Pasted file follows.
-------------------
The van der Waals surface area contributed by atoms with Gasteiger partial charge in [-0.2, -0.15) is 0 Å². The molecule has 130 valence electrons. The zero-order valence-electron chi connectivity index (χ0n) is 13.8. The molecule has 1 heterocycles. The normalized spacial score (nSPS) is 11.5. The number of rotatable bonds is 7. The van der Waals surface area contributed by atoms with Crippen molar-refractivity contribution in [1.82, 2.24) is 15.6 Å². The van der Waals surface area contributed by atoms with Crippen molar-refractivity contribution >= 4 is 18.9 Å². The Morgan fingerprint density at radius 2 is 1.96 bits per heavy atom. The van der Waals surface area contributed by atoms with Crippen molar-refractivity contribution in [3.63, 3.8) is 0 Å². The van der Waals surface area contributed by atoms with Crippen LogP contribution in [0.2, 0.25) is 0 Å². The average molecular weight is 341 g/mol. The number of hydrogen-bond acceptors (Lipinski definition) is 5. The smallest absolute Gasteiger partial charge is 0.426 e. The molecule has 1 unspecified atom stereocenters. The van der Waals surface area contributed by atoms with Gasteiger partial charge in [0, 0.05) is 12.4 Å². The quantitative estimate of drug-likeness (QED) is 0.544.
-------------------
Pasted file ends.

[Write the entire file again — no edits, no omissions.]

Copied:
The van der Waals surface area contributed by atoms with Gasteiger partial charge in [-0.2, -0.15) is 0 Å². The molecule has 130 valence electrons. The zero-order valence-electron chi connectivity index (χ0n) is 13.8. The molecule has 1 heterocycles. The normalized spacial score (nSPS) is 11.5. The number of rotatable bonds is 7. The van der Waals surface area contributed by atoms with Crippen molar-refractivity contribution in [1.82, 2.24) is 15.6 Å². The van der Waals surface area contributed by atoms with Crippen molar-refractivity contribution >= 4 is 18.9 Å². The Morgan fingerprint density at radius 2 is 1.96 bits per heavy atom. The van der Waals surface area contributed by atoms with Crippen molar-refractivity contribution in [3.63, 3.8) is 0 Å². The van der Waals surface area contributed by atoms with Crippen LogP contribution in [0.2, 0.25) is 0 Å². The average molecular weight is 341 g/mol. The number of hydrogen-bond acceptors (Lipinski definition) is 5. The smallest absolute Gasteiger partial charge is 0.426 e. The molecule has 1 unspecified atom stereocenters. The van der Waals surface area contributed by atoms with Gasteiger partial charge in [0, 0.05) is 12.4 Å². The quantitative estimate of drug-likeness (QED) is 0.544.